Induction and Maintenance of Anergy in Mature T Cells
Three models have been proposed to explain the inability of T lymphocytes to respond to self-antigens (reviewed in 1): (a) self-reactive T cells are present but are prevented from functioning by suppressor T cells (suppression); (b) self-reactive T cells are present but have been functionally inactivated following interaction with host antigens (clonal anergy); and (c) self-reactive T cells are physically deleted (clonal deletion). A growing body of conclusive evidence indicates that clonal deletion is a major mechanism of tolerance induction for those antigens expressed in the thymus, the site of T cell development.2–5 It is difficult, however, to understand how this mechanism could account for tolerance to tissue-specific antigens, expressed in low amounts outside of the thymus. A potential resolution to this paradox may be found in recent studies that provide in vivo evidence for a nondeletional mechanism of clonal anergy6–8 that may operate outside of the thymus. The characteristics of the anergy observed in vivo are strikingly similar to those described for the induction of unresponsiveness in vitro for type 1 CD4+ T cell clones. Here we review our results on the induction of anergy in T cell clones and present new data on the mechanism by which it is maintained.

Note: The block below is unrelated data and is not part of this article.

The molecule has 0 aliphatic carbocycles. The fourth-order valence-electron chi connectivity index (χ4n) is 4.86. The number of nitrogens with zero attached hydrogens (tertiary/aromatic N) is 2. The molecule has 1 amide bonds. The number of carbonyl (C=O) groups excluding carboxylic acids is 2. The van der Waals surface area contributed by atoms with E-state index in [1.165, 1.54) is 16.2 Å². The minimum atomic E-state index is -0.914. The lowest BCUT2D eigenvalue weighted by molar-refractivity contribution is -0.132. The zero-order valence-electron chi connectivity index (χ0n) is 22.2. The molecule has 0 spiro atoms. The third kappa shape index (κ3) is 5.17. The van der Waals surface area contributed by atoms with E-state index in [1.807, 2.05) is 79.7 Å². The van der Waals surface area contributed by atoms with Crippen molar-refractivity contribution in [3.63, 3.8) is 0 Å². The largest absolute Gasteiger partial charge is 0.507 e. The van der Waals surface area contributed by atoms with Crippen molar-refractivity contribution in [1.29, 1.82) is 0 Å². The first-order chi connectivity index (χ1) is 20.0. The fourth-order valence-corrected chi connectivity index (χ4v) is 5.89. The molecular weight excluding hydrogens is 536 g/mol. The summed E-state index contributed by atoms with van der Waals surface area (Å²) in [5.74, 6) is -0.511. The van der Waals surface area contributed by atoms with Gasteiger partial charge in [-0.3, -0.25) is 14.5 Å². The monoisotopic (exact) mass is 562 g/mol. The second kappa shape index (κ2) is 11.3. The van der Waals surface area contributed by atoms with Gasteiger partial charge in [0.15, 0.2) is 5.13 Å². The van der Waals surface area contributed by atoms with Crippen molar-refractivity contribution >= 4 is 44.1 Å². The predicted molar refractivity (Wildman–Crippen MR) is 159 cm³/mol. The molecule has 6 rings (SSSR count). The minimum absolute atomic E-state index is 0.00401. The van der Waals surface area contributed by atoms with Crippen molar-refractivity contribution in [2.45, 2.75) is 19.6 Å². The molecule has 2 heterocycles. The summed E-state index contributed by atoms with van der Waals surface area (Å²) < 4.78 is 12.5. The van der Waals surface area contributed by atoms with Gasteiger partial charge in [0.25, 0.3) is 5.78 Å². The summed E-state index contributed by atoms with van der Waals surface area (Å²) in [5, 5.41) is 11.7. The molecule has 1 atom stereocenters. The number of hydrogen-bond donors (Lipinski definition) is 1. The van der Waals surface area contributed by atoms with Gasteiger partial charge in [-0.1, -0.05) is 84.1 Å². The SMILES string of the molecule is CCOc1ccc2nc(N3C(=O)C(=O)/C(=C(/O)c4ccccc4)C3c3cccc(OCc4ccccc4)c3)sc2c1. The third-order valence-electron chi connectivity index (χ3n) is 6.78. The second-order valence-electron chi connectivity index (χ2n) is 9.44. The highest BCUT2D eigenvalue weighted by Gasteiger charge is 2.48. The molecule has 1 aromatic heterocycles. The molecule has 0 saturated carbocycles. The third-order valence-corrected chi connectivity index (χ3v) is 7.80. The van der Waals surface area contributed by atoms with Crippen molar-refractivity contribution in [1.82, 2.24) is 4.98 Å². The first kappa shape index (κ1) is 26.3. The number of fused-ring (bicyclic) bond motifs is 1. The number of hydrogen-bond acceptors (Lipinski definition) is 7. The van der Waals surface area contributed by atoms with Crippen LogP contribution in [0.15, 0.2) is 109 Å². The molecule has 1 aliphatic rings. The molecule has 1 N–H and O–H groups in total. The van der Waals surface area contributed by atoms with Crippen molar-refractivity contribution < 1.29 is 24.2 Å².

KeywordsCell Clone Antigenic Peptide Inositol Phosphate Thymic Epithelial Cell Clonal Deletion
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